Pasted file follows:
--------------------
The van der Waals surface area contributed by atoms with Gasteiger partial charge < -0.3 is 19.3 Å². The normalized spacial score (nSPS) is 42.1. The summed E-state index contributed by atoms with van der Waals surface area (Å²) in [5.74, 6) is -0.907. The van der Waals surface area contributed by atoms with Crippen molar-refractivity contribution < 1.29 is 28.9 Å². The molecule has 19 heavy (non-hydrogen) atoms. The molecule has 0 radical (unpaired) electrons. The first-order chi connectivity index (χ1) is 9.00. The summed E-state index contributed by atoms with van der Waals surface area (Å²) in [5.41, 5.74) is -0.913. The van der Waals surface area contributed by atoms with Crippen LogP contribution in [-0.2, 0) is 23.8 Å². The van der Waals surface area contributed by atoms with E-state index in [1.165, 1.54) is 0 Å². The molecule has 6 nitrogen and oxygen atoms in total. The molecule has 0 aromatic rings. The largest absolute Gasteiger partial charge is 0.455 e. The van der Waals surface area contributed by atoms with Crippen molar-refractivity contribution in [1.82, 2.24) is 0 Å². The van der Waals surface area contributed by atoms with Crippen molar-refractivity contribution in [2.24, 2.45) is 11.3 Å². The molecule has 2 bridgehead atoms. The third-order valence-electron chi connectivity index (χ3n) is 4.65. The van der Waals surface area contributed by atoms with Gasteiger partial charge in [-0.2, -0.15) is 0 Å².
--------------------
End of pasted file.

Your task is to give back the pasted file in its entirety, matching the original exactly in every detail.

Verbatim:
The van der Waals surface area contributed by atoms with Gasteiger partial charge < -0.3 is 19.3 Å². The normalized spacial score (nSPS) is 42.1. The summed E-state index contributed by atoms with van der Waals surface area (Å²) in [5.74, 6) is -0.907. The van der Waals surface area contributed by atoms with Crippen molar-refractivity contribution < 1.29 is 28.9 Å². The molecule has 19 heavy (non-hydrogen) atoms. The molecule has 0 radical (unpaired) electrons. The first-order chi connectivity index (χ1) is 9.00. The summed E-state index contributed by atoms with van der Waals surface area (Å²) in [5.41, 5.74) is -0.913. The van der Waals surface area contributed by atoms with Crippen LogP contribution in [-0.2, 0) is 23.8 Å². The van der Waals surface area contributed by atoms with E-state index in [1.165, 1.54) is 0 Å². The molecule has 6 nitrogen and oxygen atoms in total. The molecule has 0 aromatic rings. The largest absolute Gasteiger partial charge is 0.455 e. The van der Waals surface area contributed by atoms with Crippen molar-refractivity contribution in [1.82, 2.24) is 0 Å². The van der Waals surface area contributed by atoms with Crippen molar-refractivity contribution in [2.24, 2.45) is 11.3 Å². The molecule has 2 bridgehead atoms. The third-order valence-electron chi connectivity index (χ3n) is 4.65. The van der Waals surface area contributed by atoms with Gasteiger partial charge in [-0.2, -0.15) is 0 Å².